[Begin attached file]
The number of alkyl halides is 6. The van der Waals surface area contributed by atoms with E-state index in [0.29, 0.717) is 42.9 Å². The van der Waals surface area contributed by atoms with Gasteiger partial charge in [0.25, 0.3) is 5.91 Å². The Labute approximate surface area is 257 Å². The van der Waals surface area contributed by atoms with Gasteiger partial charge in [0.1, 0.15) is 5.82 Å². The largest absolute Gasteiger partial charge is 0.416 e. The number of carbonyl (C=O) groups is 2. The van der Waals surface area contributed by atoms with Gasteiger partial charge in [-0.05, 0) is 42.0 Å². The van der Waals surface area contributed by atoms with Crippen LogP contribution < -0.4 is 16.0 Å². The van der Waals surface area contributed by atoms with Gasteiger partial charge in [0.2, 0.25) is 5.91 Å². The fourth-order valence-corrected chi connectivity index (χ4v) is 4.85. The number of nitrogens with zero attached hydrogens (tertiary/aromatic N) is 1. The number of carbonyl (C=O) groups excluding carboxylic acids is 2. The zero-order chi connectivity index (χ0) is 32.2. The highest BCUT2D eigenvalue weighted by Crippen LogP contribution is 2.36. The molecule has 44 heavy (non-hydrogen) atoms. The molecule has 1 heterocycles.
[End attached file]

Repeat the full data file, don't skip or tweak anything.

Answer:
The number of alkyl halides is 6. The van der Waals surface area contributed by atoms with E-state index in [0.29, 0.717) is 42.9 Å². The van der Waals surface area contributed by atoms with Gasteiger partial charge in [0.25, 0.3) is 5.91 Å². The Labute approximate surface area is 257 Å². The van der Waals surface area contributed by atoms with Gasteiger partial charge in [0.1, 0.15) is 5.82 Å². The largest absolute Gasteiger partial charge is 0.416 e. The number of carbonyl (C=O) groups is 2. The van der Waals surface area contributed by atoms with Gasteiger partial charge in [-0.05, 0) is 42.0 Å². The van der Waals surface area contributed by atoms with Crippen LogP contribution < -0.4 is 16.0 Å². The van der Waals surface area contributed by atoms with Gasteiger partial charge in [0.2, 0.25) is 5.91 Å². The fourth-order valence-corrected chi connectivity index (χ4v) is 4.85. The number of nitrogens with zero attached hydrogens (tertiary/aromatic N) is 1. The number of carbonyl (C=O) groups excluding carboxylic acids is 2. The zero-order chi connectivity index (χ0) is 32.2. The highest BCUT2D eigenvalue weighted by Crippen LogP contribution is 2.36. The molecule has 44 heavy (non-hydrogen) atoms. The molecule has 1 heterocycles.